By Sharon Bernstein SACRAMENTO Calif. (Reuters) - Football practices at which middle- and high-school students tackle each other will be restricted in California under a law signed on Monday by Democratic Governor Jerry Brown, the latest U.S. effort to minimize brain injuries from the popular sport. The measure, which limits practices with full-on tackling during the playing season and prohibits them during most of the off-season, comes amid growing concern nationwide over brain damage that can result from concussions among student as well as professional athletes. "This is a very balanced approach," said Democratic Assemblyman Ken Cooley, the law's author. It's good for kids and it's good for parents." The measure, which goes into effect in January, makes California the 20th state to restrict practices by middle school and high school football teams during which tackling and other full-contact activities are allowed.
The Scopes Monkey trial and the ConstitutionMon, 21 Jul 2014 10:00:59 -0400
On July 21, 1925, the famous Scopes Monkey trial over teaching evolution in public schools concluded. Mostly remembered today was the clash between two legendary public figures. But the legal fight didn’t end that day in Tennessee.
3-D Printing Becomes Accessible for High School TeachersMon, 21 Jul 2014 08:00:00 -0400
Imagine a classroom where teens design and manufacture a chess set, a scanner or even a prosthetic hand, for pennies on the dollar.
Colleges woo Native Americans with new programsMon, 21 Jul 2014 04:08:45 -0400
RIVERSIDE, Calif. (AP) — Elijah Watson knows he wants to go to college. He also knows that it will be difficult to leave home on the Navajo reservation if he does.
Is Good Food a Human Right for Prisoners?Fri, 18 Jul 2014 18:26:14 -0400
Since January, at least five appearances by maggots in food or in the kitchen have been reported just in Ohio prisons, according to the records of food service operator Aramark Correctional Services. With prison cafeterias’ blotted quality-control history—including recent cases of prisoners being served expired bologna and live maggots—some prisoner advocates say there should be a baseline standard for the food served behind bars, similar to the nutritional standards guiding food service in public schools. “Everyone should have the right to decent food—adequate, nutritious food,” says Alex Friedmann, managing editor of Prison Legal News, an independent publication of the Human Rights Defense Center. “It’s not just that the [prison] food is bad, which generally it is.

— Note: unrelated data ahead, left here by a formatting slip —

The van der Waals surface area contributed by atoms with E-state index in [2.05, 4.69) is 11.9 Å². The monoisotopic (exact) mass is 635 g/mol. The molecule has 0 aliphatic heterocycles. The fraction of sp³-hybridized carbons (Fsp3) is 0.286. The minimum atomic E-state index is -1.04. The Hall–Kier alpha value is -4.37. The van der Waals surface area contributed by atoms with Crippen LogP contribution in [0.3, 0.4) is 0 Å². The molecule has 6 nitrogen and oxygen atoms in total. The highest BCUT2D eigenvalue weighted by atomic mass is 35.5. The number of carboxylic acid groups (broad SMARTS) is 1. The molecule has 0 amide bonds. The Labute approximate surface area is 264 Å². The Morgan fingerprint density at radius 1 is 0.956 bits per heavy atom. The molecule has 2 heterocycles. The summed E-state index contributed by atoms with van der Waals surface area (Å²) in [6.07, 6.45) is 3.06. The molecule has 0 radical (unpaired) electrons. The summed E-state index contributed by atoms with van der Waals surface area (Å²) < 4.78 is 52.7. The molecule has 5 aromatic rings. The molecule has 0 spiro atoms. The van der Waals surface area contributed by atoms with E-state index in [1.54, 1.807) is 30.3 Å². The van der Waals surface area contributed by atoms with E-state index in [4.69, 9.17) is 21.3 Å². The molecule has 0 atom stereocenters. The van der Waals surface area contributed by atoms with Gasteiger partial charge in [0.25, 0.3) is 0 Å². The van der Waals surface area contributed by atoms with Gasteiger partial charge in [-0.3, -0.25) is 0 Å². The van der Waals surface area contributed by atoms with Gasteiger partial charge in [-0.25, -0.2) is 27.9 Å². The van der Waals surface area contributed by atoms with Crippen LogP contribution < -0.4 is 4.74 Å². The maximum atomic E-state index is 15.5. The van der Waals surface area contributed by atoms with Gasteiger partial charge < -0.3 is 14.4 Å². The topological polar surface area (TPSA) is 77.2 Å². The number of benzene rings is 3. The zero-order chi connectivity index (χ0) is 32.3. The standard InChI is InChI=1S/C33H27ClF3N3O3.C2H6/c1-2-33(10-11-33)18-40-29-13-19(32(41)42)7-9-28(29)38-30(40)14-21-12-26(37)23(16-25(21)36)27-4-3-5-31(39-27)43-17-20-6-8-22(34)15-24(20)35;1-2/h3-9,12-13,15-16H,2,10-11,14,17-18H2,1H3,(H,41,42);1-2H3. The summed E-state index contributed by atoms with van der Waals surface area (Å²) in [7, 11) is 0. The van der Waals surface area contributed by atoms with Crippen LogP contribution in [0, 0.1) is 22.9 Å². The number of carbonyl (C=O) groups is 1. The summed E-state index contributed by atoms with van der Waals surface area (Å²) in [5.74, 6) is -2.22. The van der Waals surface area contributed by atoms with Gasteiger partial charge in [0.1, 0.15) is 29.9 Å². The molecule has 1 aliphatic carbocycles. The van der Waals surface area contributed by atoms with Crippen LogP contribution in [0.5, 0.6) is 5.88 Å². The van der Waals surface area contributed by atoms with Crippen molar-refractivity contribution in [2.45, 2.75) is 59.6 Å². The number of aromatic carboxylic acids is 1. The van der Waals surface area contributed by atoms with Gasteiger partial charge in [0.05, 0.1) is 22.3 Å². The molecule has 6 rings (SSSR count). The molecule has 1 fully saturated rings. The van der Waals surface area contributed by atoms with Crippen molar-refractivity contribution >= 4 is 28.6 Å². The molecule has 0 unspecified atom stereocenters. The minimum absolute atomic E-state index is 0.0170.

MIT Offers A Really Cool Course – Oh, And It’s FreeFri, 18 Jul 2014 15:02:11 -0400
Many colleges and universities offer free online courses for students, including giants in the higher-education industry like Harvard and Yale. At the Massachusetts Institute of Technology, the OpenCourseWare program allows students to choose from literally thousands of free online courses ranging from business to art. According to Gizmodo, one course of note is MIT’s “Documentary of Photography” and “Photojournalism: A History of the World in Motion” course.
Corinthian Colleges to be monitored by ex-U.S. Attorney FitzgeraldFri, 18 Jul 2014 14:21:47 -0400
Former federal prosecutor Patrick Fitzgerald agreed to serve as an independent monitor of Corinthian Colleges Inc, the struggling for-profit education company that agreed to sell or close its campuses, the U.S. Department of Education said on Friday. Fitzgerald, 53, is a partner at Skadden, Arps, Slate, Meagher & Flom, which he joined in 2012 after a decade as U.S. Attorney for the Northern District of Illinois, which includes Chicago. As a prosecutor, he won the convictions of former Illinois governors George Ryan and Rod Blagojevich;
Indiana University doctoral student among Malaysia Air deadFri, 18 Jul 2014 12:29:51 -0400
(Reuters) - A Dutch doctoral student and former member of the Indiana University rowing team was among the passengers killed when Malaysian airliner went down in Ukraine, the university said Friday in a statement. Karlijn Keijzer, 25, was a doctoral student in the chemistry department in the university's college of Arts and Sciences, had earned a master's degree from the university and was a member of the women's rowing team in the 2011 season, the university said. "The Indiana rowing family is deeply saddened by the news of Karlijn's sudden passing," Indiana head rowing coach Steve Peterson said in a statement.
Three months later, body recovered from South Korea ferryThu, 17 Jul 2014 23:19:53 -0400
Divers retrieved another body Friday from the site of South Korea's ferry disaster -- the first to be recovered in nearly four weeks from the submerged vessel that sank three months ago. The body of a female was found inside a dining hall of the upturned ferry which is lying on the seabed at a depth of 40 metres (130 feet), rescue authorities said. The 6,825-tonne Sewol ferry was carrying 476 passengers and crew -- including 325 high school students -- when it capsized and sank off the southern coast on April 16. President Park Geun-Hye and her administration have been bitterly criticised for their response to the disaster, which stunned the entire country.
176 teachers killed in Nigeria's restive north-east since 2011Thu, 17 Jul 2014 17:49:42 -0400